The term “ancient” can include everything from Egypt to Etruscan and Phoenician to Greece, literally thousands of years of history. Here we are concerned primarily with Hellenistic and Imperial Rome. The Hellenistic age extends from c. 325 B.C. until the inauguration of the Roman Empire in 27 B.C.; and Imperial Rome thereafter until the reign of Constantine from c. 306-327 and the Sack of Rome in 410 by the Visigoths led by Alaric.
Both gold (from extensive new mining operations) and precious stones (from new trade routes) were plentiful during the Hellenist Age, and jewelry was highly prized as conveying social status. Multicolored gemstones were in frequent use, chalcedonies, cornelians, and above all garnets (from India). Seed pearls, emeralds, and amethysts also are found by the first and second centuries B.C. While Hellenistic jewelry much imitated Greek prototypes, some forms originate during this era, and they include the Heracles knot that remained popular through Roman times and the hinged ring.
At first, Roman rings of the Imperial period were relatively simple, but by the first century the taste for luxury and displays of wealth was much noted by Roman writers. Martial and other critics of Roman society parodied the newly rich (see Spier 2012, p. 12). One of his epigrams ridicules the dandy Charinus, who wears six rings on each finger and never takes them off because he does not have a gem case (implying that he does not own them they are rented). In Petronius’s Satyricon, Fortunata the wife of a former slave is mocked for wearing at least “six and half pounds on her” during a banquet. These accounts speak to the wide availability of jewelry during this era. Among the new forms, the new pierced openwork in gold (opus interrasile) is worth noting. By the later Roman Empire, especially the third through fifth centuries, Roman jewelry becomes more sophisticated: among the forms that date from this time are double- and triple- bezel rings, as well as the pyramid setting.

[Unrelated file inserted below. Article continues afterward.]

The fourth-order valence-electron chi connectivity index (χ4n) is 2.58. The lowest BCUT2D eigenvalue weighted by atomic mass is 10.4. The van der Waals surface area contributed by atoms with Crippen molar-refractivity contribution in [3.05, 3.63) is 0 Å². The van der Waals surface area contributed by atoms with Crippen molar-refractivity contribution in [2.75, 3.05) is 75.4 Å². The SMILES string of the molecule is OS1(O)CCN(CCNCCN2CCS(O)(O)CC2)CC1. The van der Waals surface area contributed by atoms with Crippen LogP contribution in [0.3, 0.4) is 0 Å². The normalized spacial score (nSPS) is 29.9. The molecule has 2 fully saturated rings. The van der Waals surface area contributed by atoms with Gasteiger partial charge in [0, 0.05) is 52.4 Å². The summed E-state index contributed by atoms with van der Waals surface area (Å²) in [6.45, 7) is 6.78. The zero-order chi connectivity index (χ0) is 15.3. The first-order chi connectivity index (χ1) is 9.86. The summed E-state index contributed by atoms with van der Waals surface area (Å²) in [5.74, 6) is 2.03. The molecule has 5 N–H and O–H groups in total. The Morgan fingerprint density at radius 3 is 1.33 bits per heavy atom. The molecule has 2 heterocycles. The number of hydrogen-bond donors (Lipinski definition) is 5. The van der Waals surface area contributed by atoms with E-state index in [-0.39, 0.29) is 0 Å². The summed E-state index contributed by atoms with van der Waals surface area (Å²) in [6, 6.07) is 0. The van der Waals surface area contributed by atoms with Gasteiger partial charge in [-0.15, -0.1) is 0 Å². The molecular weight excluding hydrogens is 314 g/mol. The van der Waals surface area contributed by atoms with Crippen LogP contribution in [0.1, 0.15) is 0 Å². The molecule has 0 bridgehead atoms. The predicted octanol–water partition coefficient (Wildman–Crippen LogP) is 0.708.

A certain amount of information survives concerning the making of jewelry in antiquity. Jewelry is almost always described by weight and if there are stones the weight without the stones is given. These weights are closely related to those of coinage, so customers may have supplied coins to itinerant or shop-based craftsmen. There were certainly guilds in Roman times. We also suspect that children worked as jewelers and engravers; there is a tombstone of a 19 year old gem engraver known. Archeological finds reveal that shops surrounding the marketplace belonged to retail traders dealing with the local market; there are transfer and rental agreements for jewelry shows (see Ogden 1982, p. 177). The shop of one jeweler was only 5 feet by 4 feet in size, much like artisan’s workshops throughout the medieval era. Certainly itinerant goldsmiths must also have existed.
A Funerary Relief of the bust of Aththaia from the Boston Museum of Fine Arts bears a Greek inscription “Aththaia, daughter of Malchos, Happy One, Farewell.” Dating c. 150-200 A.D. this sculpture is one of a large corpus of stone statuary from Palmyra in modern-day Syria that date from the first through the third centuries and are scattered in museums throughout the world. Most of the reliefs show the figures, both men and women, wearing elaborate costumes and adorned with extensive jewelry.
Aththaia is dressed in a full tunic with a cloak-like garment that covers her head as a veil. She wears an engraved diadem, strings of pearls in her hair, and elaborate pendant earrings that extend from pierced earlobes. She is also adorned with two necklaces, two bracelets, a large circular brooch, and three rings. It is the rings that interest us here. The little finger of her left hand displays two gemstone rings, likely set with oval stones such as carnelians (whether they are further embellished with engraving is not possible to tell). The fourth finger of her right hand sports a larger ring that appears to be a key-type ring with a projecting bezel. Sources from Antiquity through the Middle Ages record the practice of wearing marriage or love rings on the fourth finger, because a “certain vein … has its origin in the heart and runs from there to the finger next to the little finger of the left hand” (Macrobius, Saturnalia, VII.13.8). There is reason to believe that key-type rings signified the status of married women – hence the practice of wearing them on this finger as suggested by the relief.
Further reading on Palmyra Funerary Reliefs, see
Andrew M. Smith II, Roman Palmyra: Identity, Community, and State Formation, Oxford University Press, 2013; and D. MacKay, “The Jewellery of Palmyra and its Significance,” in Iraq, XI, no. 2 (1949), pp. 160-187.